Skillful execution of the things that matter is one of the secrets in my book 4 Secrets of High Performing Organizations. Innovation is a critical part of execution.
There was an article on the Hasbro Game Division’s approach to innovation in Monday’s Wall Street Journal. It seems that every Friday at lunchtime, game designers, marketing managers and other employees play board games in the cafeteria. This is part of the Hasbro product development strategy. The idea is help find ways to update its classic games and to create new ones.
I found this to be a pretty innovative way of going about product innovation. Below, I’ve listed a few ideas I have about how you can make your business and the people you lead more innovative.
- Intelligently match the right people with the right jobs in order to maximize their expertise and creative thinking skills. Making a good match requires that leaders have access to, and more importantly use, important information about employees and their preferences. Good listening and observation skills are important here. People express over time what interests and excites them. Are you listening and watching?
- Freedom to take different paths without censure. When people are free to approach their work the way they choose, innovation is more likely to result. This does not mean allowing total open-endedness or changing goals frequently or failing to define them clearly. That is a mismanagement of freedom.
- Commitment of resources: Time and money can either support or kill innovation. Some time pressures can heighten creativity. Organizations routinely kill innovation with fake deadlines or impossibly tight ones. This creates distrust, or burnout. Likewise, the lack of money to pursue alternative courses can quickly revert workplace processes to the status quo. Creativity takes time. Incubation periods are needed. And it takes some resources dedicated to the 'starts and fits' process usually involved in evolving innovative ideas.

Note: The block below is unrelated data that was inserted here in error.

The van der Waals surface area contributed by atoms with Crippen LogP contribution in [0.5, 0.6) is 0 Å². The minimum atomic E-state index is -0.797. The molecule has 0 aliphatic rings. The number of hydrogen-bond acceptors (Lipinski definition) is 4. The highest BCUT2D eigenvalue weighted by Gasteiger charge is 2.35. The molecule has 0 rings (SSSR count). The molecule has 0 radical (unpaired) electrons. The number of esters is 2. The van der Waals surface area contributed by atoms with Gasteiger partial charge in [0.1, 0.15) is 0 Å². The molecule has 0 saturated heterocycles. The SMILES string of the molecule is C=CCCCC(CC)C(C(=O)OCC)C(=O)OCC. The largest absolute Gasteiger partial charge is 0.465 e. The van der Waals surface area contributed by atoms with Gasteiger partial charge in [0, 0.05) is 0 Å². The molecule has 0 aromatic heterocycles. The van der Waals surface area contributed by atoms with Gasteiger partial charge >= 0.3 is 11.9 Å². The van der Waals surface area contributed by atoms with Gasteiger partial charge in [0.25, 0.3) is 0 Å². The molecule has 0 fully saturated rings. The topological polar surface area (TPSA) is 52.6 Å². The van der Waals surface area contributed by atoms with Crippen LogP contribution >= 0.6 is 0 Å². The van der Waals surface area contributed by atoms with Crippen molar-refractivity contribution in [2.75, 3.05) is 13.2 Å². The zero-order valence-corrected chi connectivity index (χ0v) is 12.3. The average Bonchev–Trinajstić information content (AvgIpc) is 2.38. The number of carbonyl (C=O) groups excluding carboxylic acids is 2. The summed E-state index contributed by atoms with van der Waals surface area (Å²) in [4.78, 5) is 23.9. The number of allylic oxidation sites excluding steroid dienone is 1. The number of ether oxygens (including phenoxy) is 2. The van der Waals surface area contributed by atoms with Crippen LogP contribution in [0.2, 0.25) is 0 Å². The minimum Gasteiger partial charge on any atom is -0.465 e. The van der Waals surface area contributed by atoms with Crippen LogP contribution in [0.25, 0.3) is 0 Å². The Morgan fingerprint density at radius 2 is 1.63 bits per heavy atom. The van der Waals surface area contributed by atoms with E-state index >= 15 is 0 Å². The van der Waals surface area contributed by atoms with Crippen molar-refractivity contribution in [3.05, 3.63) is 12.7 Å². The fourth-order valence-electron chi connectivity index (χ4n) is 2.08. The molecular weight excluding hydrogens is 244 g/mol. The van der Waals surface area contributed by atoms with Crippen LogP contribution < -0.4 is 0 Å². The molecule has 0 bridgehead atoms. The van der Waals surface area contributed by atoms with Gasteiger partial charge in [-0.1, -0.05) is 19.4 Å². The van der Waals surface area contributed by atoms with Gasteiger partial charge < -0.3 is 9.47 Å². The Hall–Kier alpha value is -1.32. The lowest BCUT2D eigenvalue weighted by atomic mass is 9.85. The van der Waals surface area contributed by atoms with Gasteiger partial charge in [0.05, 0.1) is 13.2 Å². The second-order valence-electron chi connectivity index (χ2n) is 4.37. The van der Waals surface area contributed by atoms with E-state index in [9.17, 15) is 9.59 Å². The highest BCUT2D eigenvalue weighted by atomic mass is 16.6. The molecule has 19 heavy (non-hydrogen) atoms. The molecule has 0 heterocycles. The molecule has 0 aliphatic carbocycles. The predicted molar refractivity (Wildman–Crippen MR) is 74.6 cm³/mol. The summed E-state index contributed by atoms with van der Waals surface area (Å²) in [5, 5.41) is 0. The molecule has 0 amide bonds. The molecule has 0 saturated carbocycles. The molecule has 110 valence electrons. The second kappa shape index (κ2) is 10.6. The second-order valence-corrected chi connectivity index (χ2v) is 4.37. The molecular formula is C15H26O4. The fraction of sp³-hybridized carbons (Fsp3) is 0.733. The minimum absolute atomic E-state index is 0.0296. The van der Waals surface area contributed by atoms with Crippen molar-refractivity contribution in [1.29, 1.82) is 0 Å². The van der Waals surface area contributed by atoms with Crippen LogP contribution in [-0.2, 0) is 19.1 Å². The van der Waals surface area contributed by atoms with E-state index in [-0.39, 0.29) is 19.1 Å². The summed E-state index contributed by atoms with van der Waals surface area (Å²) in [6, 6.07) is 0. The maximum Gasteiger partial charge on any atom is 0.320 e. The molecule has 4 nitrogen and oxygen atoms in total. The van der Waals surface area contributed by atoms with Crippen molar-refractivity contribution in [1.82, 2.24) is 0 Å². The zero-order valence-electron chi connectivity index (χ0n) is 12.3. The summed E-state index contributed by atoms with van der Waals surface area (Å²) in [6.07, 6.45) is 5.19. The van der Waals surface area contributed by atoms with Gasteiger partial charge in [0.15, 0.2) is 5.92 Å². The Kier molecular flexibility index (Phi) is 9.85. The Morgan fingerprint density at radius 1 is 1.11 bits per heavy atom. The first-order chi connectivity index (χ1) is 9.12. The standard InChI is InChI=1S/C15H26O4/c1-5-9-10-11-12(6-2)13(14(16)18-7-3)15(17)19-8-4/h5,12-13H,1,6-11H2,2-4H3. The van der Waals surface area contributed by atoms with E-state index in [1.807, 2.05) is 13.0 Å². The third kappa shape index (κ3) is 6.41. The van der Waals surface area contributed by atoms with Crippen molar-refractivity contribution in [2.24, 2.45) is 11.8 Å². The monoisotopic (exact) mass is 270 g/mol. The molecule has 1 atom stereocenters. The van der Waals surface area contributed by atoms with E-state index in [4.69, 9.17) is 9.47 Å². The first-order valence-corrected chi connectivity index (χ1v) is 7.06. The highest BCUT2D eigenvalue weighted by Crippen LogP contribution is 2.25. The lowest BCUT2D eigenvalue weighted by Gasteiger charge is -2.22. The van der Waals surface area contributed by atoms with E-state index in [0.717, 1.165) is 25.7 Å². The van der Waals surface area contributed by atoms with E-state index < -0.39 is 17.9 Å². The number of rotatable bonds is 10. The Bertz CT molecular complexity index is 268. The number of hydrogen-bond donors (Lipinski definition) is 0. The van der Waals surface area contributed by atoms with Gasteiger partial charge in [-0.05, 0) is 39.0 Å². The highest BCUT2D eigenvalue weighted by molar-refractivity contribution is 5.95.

- Diversity in the work-group: To maximize the potential of innovation, leaders need to create teams with a diversity of perspectives and backgrounds. When people come together with diverse intellectual foundations and approaches to work, ideas often combine in exciting and useful ways. Leaders often make the mistake of putting similar people together. Their very homogeneity, however, does little to enhance expertise and creative thinking.
- Effective incentives: To encourage ongoing creativity in thinking, leaders need to praise creative ideas and to acknowledge the effort and energy put forth by all who contribute insights to innovation and change -- even those ideas that are not put into practice. To sustain passion, the people you lead need to feel their work matters and is important. Leaders need to allow ideas and discussion to flow freely, and to support certain experiential work that may not culminate in a successful end result. In an environment where fear of consequences overrides exploring new and innovative ideas, creativity is thwarted.
- Organizational support: Innovation is enhanced when the entire organization – especially those leaders at the top support it. Leaders must ensure that information sharing and collaboration is the norm. Political problems and gossip take people's attention away from work. That sense of mutual purpose and excitement must be encouraged and supported. It can be killed by cliques and political factions, or the changeable whims of the leader. Often, the biggest hurdle to solving problems isn't ignorance -- it's access to the right information at the right time. Sometimes the sharing of information within organizations is not easy due to geographic distances, political squabbles, internal competition and bad incentive systems that hinder the spread of ideas.
If you put these six common sense ideas to work in your organization, you’ll be better at executing innovation in your organization and with the people you lead.
That’s it for today. Thanks for reading. Log on to my website www.BudBilanich.com for more common sense. Check out my other blog: www.CareerSuperStar.com for common sense advice on becoming a success in your life and career.
I’ll see you around the web, and at Alex’s Lemonade Stand.
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